This comment supporting the researchers stressed the importance of teasing out variables..

I believe that many people who eliminate gluten often eliminate foods that are high in sugar, fat, and contain other non-nutrative additives. While they believe gluten was the culprit it was probably the junk food and highly processed foods that caused them to feel many of the symptoms.

In my humble opinion, there is something to gluten free diets. I believe they are helpful to many and perhaps not just those suffering from celiac disease. However I don’t think there is enough evidence that everyone should go gluten free because our digestive systems were not “designed” for gluten.

February 22, 2012 Posted by | Nutrition, Uncategorized | , , , | 1 Comment

Domestic Violence and Social Media (from the Health Is Social Blog)

Something to consider, if you tweet today, or connect to someone via another social media tool (as Facebook)…
remember there are people who fear to connect because they are being stalked by people with controlling intentions…

From the 8 November 2010 Health Is Social Blog item Domestic Violence and Social Media

Note: If you are a victim of domestic violence, please be sure you are safe accessing the Internet. If you have an emergency, dial 911 or the National Domestic Violence Hotline at 1-800-799-SAFE(7233). To leave this site immediately, click here.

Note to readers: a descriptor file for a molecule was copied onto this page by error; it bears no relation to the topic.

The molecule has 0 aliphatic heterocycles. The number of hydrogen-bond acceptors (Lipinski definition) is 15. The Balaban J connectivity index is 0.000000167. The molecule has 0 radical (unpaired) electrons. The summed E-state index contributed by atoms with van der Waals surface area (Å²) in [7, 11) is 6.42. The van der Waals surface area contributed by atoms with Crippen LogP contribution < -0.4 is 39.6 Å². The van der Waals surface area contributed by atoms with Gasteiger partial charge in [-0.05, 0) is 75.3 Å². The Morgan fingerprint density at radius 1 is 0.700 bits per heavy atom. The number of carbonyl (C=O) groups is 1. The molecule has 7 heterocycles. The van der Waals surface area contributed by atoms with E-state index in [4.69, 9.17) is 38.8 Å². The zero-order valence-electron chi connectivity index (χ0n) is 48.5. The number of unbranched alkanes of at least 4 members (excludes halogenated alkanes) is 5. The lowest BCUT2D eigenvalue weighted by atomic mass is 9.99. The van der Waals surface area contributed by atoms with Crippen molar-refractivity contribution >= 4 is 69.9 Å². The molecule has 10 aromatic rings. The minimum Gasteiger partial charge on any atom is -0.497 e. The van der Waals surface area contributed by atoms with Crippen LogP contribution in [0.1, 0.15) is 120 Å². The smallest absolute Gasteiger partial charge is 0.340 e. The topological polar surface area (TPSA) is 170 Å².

DOMESTIC VIOLENCE IN A DIGITALLY CONNECTED WORLD

This blog is dedicated, among other things, to exploring the intersection of health and social media. It swings its angle around different perspectives: from marketing to professional awareness of technology to the healthcare implications of the very existence of social media in our lives.

So I’m going to use this platform to talk about and raise questions about domestic violence in a world that is increasingly being overtaken by social media….

You see, not everybody is in exactly the same position as everyone else when it comes to social media – its use and its access.

A newly diagnosed cancer patient is in an entirely different situation from a woman whose husband or boyfriend abuses her. The former doesn’t have to worry about a husband who stalks her every move; implants spyware on her computer; and threatens to kill her if she tells anybody else what’s going on.

A tweet, or a check-in, could be as effectively dangerous as a bullet.

Violence isn’t just a physical act: its a violation, one which ranges from subtle manipulation to implicit threatening and emotional terrorizing to murder.

And therein lies the peculiar challenges of domestic violence and social media. If social media is – as is claimed – Social, then there are specific social ramifications to be considered in the context of domestic violence.

On one hand, victims of domestic violence need support and resources and the information needed to acquire them.

On the other, abusers often go to any length to control their victims. Their insecurity with themselves is so deep – so out of their own control – that they seek control and security in the emotional and visceral pain of others.

So what does a victim do when the abuser dominates so much that social media isn’t much of a safe option?…..

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February 22, 2012 Posted by | Consumer Safety | , , , | Leave a comment